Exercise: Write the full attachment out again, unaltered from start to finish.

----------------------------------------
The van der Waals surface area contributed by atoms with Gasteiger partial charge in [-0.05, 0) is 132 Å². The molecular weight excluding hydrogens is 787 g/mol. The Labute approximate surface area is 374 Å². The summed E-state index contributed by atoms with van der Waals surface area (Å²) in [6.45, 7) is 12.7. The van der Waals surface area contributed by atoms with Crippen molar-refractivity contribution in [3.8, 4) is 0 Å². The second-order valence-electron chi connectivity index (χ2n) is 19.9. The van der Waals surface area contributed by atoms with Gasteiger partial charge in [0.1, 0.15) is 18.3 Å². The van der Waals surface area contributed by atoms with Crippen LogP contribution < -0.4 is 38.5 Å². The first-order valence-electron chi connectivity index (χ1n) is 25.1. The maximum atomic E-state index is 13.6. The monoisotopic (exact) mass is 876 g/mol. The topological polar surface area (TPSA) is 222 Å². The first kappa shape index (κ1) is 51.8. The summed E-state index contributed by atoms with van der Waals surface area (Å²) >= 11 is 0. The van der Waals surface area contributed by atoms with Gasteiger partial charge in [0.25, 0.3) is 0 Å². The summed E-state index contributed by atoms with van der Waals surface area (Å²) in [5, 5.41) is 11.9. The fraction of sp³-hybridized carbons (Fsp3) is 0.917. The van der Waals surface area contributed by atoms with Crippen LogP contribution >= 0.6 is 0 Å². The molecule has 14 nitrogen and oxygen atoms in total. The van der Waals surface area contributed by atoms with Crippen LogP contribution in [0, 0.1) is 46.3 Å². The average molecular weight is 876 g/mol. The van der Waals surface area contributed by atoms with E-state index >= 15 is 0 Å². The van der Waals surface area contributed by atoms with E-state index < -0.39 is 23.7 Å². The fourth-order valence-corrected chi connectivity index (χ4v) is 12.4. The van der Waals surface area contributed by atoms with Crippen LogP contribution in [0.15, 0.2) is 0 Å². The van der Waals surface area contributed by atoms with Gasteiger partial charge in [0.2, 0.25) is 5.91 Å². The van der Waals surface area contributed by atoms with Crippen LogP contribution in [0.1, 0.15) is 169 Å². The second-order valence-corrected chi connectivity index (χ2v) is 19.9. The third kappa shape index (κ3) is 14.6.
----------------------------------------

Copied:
The van der Waals surface area contributed by atoms with Gasteiger partial charge in [-0.05, 0) is 132 Å². The molecular weight excluding hydrogens is 787 g/mol. The Labute approximate surface area is 374 Å². The summed E-state index contributed by atoms with van der Waals surface area (Å²) in [6.45, 7) is 12.7. The van der Waals surface area contributed by atoms with Crippen molar-refractivity contribution in [3.8, 4) is 0 Å². The second-order valence-electron chi connectivity index (χ2n) is 19.9. The van der Waals surface area contributed by atoms with Gasteiger partial charge in [0.1, 0.15) is 18.3 Å². The van der Waals surface area contributed by atoms with Crippen LogP contribution < -0.4 is 38.5 Å². The first-order valence-electron chi connectivity index (χ1n) is 25.1. The maximum atomic E-state index is 13.6. The monoisotopic (exact) mass is 876 g/mol. The topological polar surface area (TPSA) is 222 Å². The first kappa shape index (κ1) is 51.8. The summed E-state index contributed by atoms with van der Waals surface area (Å²) >= 11 is 0. The van der Waals surface area contributed by atoms with Gasteiger partial charge in [0.25, 0.3) is 0 Å². The summed E-state index contributed by atoms with van der Waals surface area (Å²) in [5, 5.41) is 11.9. The fraction of sp³-hybridized carbons (Fsp3) is 0.917. The van der Waals surface area contributed by atoms with Crippen LogP contribution >= 0.6 is 0 Å². The molecule has 14 nitrogen and oxygen atoms in total. The van der Waals surface area contributed by atoms with Crippen LogP contribution in [0, 0.1) is 46.3 Å². The average molecular weight is 876 g/mol. The van der Waals surface area contributed by atoms with E-state index >= 15 is 0 Å². The van der Waals surface area contributed by atoms with E-state index < -0.39 is 23.7 Å². The fourth-order valence-corrected chi connectivity index (χ4v) is 12.4. The van der Waals surface area contributed by atoms with Crippen LogP contribution in [0.15, 0.2) is 0 Å². The van der Waals surface area contributed by atoms with Gasteiger partial charge in [0.2, 0.25) is 5.91 Å². The van der Waals surface area contributed by atoms with Crippen LogP contribution in [0.1, 0.15) is 169 Å². The second-order valence-corrected chi connectivity index (χ2v) is 19.9. The third kappa shape index (κ3) is 14.6.